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Sentinel staff report–
Police said students and staff at a K-8 school in Citrus Heights were asked to “shelter in place” for about an hour Tuesday morning while officers searched a nearby neighborhood for a wanted parolee.
Lt. David Gutierrez told The Sentinel that parole units were in the area of Olivine Avenue and Wachtel Way, near the northeastern border of the city, searching for a wanted parolee who fled on foot when initially contacted. He said the parolee was contacted about five blocks away from Woodside K-8, resulting in the school being asked to shelter in place “out of an abundance of caution,” although he said there was no indication the parolee was headed for the school.
Gutierrez confirmed the parolee was located and arrested, but said the name of the man would have to be released by the California Department of Corrections and Rehabilitation, which was the arresting agency. However, a CDCR staff member who answered the phone on Tuesday afternoon said information could not be looked up without the name of the arrested being provided first.
An alert message posted on the San Juan Unified School District website said the shelter-in-place lasted approximately from 10:06 a.m. to 11:10 a.m., with the remaining part of the school day “continuing as normal.”
Is shelter-in-place the same as lockdown?
According to the SJUSD website, school lockdowns are the highest level of alert, while shelter-in-place situations are at a lower level of alert.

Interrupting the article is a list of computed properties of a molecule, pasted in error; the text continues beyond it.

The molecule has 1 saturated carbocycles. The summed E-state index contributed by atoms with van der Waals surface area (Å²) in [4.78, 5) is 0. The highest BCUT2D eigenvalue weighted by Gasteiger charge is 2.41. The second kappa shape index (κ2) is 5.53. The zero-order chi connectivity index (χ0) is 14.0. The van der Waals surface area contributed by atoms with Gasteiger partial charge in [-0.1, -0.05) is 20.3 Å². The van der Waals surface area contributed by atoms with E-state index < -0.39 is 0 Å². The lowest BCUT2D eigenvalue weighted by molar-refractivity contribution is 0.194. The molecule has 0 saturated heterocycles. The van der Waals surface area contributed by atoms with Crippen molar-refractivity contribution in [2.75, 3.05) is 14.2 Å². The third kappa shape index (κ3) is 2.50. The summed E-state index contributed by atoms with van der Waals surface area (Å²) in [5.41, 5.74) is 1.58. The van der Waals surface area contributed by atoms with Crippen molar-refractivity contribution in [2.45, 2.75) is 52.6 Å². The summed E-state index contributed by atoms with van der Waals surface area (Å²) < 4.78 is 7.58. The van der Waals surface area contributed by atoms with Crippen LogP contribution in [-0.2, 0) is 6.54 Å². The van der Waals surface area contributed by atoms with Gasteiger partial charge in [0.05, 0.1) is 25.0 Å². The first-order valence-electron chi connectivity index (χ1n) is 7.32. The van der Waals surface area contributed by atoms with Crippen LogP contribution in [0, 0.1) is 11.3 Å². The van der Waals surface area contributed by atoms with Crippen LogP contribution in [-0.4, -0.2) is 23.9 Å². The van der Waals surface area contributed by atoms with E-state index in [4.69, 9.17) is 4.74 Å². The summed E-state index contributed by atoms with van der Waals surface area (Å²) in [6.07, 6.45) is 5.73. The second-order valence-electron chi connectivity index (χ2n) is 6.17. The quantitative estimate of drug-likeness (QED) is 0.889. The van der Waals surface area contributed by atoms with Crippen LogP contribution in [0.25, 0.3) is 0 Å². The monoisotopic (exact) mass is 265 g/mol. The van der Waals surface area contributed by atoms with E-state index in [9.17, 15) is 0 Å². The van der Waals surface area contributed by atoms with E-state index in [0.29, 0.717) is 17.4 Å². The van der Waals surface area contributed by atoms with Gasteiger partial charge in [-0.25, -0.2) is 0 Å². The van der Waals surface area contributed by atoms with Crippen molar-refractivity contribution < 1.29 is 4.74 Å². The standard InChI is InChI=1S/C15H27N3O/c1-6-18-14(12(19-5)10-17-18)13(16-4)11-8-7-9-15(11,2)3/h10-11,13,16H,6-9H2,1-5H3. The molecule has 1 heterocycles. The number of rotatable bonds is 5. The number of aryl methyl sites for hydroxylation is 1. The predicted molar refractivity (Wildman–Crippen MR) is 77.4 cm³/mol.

“During an emergency situation a school campus may be placed in one of two modes: Lockdown or Shelter-in-Place. Often, the determination is made in coordination with law enforcement officials based on the threat level presented to the safety of those on campus,” the District’s website says. “To help protect the safety of students and staff, no one is allowed to enter or leave a school campus when placed in lockdown or shelter-in-place… Anyone attempting to gain access to a campus will be refused entrance and asked to wait off-campus.”
Taken from the SJUSD website:
What is a Lockdown? (highest level of alert)
Used in eminent danger, situations such as when there is a potentially dangerous stranger with or without a weapon on campus, violent criminal activity or a dangerous incident on the immediate perimeter of the school, etc. Lockdown orders will be made in plain language so all persons on campus understand the lockdown is not a drill.
During a lockdown, students and adults are brought inside classrooms and other designated areas. Doors and windows are closed and locked immediately, curtains or other window coverings, if available, are pulled closed; all lights are turned off. Students, staff and visitors are to stay out of sight of windows and doors and shall remain silent (this includes no talking or cell phone use). They may take cover behind barriers such as bookcases, partitions or desks.
What is Shelter-in-Place? (raised alert level)
Used in potentially violent situations, such as a police helicopter in neighborhood, police activity in the neighborhood; reports of a potentially dangerous situation near the campus; severe weather, etc. Doors and windows are closed and locked immediately, curtains or other window coverings, if available, are pulled closed. Students and staff may not move about on campus, except with an authorized safety escort. Class instruction may continue. Shelter-in-place orders will be made in plain language so all persons on campus understand that the shelter-in-place is not a drill.
Earlier this year in March, Sylvan Middle School in Citrus Heights was put on lockdown for at least 20 minutes while police responded to reports of gun shots near the school.
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